Saturday, September 19, 2009

Hanging out the washing

click photo to enlarge
Many things have changed over the past fifty odd years of my life but one that hasn't is the best way to dry washing. I can't begin to imagine for how many centuries people have fixed clothes to a washing line and let the sun and wind do their work. However, I do know that my mother did it when I was young, and my wife and I do it still.

It's true that we have both a spin dryer and a tumble dryer. It's also true that in the past we had the high-tec version of the washing line - the rotary dryer with many feet of line folded into a web with a seven foot radius. But our method of choice is the tried and tested lines stretched between vertical posts. Not only is it the cheapest way to dry washing, and the most environmentally friendly method, but it also does the job quickly and efficiently. There is a washing line elaboration that we don't use, however: the clothes prop. This is a long piece of wood, about six or seven feet long, with a notch cut in the end that is used to elevate the line when the washing has been fixed to it. My mother used one but we don't. Perhaps her diminutive stature made it a necessity that our height means we can forgo. Our clothes pegs, made of wood with springs are also quite traditional. Plastic versions are available, as are newer (and older) designs, but we prefer this variety.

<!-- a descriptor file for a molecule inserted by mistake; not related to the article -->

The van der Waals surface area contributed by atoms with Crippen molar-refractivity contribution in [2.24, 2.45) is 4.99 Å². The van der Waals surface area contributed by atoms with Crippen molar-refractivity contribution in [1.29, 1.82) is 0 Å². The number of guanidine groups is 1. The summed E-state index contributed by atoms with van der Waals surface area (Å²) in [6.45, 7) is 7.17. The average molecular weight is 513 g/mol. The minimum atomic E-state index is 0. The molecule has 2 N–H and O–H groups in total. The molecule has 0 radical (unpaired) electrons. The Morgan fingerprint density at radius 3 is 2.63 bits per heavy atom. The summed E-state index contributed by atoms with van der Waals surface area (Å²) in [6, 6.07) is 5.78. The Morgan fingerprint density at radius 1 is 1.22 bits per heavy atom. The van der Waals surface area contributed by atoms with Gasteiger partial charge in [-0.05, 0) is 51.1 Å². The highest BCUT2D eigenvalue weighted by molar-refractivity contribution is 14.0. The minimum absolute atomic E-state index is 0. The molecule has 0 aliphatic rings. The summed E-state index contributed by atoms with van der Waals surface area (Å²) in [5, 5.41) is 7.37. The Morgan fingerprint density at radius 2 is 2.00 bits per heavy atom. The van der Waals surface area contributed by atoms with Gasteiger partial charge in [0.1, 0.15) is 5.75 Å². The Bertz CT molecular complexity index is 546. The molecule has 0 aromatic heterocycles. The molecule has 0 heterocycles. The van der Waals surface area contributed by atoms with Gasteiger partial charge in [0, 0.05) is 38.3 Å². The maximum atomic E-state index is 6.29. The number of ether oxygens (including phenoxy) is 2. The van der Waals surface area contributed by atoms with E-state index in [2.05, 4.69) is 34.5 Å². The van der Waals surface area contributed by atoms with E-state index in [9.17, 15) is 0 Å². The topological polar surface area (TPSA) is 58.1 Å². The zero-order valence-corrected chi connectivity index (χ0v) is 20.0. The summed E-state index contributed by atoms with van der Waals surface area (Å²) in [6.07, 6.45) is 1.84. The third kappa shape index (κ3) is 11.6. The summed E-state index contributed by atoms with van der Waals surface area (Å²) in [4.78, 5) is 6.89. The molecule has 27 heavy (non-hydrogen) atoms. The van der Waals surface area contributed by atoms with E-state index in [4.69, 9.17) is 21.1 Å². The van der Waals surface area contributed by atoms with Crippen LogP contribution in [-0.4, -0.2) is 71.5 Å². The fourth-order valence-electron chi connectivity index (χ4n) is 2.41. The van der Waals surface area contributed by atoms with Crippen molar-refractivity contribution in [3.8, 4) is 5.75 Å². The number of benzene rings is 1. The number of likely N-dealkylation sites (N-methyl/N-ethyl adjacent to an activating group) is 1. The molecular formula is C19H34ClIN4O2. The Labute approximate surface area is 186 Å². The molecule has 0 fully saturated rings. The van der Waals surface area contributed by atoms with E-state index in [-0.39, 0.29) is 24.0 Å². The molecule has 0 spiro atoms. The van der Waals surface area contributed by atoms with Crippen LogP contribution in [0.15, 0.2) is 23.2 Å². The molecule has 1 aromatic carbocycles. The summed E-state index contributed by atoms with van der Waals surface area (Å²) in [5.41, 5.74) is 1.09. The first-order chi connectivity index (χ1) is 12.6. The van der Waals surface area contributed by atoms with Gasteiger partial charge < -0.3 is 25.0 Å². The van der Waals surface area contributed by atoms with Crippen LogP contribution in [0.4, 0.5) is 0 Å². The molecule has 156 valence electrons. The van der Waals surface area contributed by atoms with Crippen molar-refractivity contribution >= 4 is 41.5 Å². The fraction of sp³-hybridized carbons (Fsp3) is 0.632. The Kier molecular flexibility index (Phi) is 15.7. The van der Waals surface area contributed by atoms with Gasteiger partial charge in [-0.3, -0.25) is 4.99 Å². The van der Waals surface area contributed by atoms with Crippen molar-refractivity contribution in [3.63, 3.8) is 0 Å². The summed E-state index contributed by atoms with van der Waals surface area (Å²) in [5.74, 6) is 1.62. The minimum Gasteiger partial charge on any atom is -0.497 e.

After I'd been cutting the grass the other day I noticed the sharp outlines of the washing on its line perfectly reproduced on the lawn, so I asked my wife to stand in a position that would make the picture complete. It took a few attempts over several minutes as the clouds kept drifting across the sun, but I eventually got the shot that I post today.

photograph & text (c) T. Boughen

Camera: Olympus E510
Mode: Aperture Priority
Focal Length: 150mm (11mm/22mm equiv.)
F No: f6.3
Shutter Speed: 1/320
ISO: 100
Exposure Compensation: -0.7 EV
Image Stabilisation: On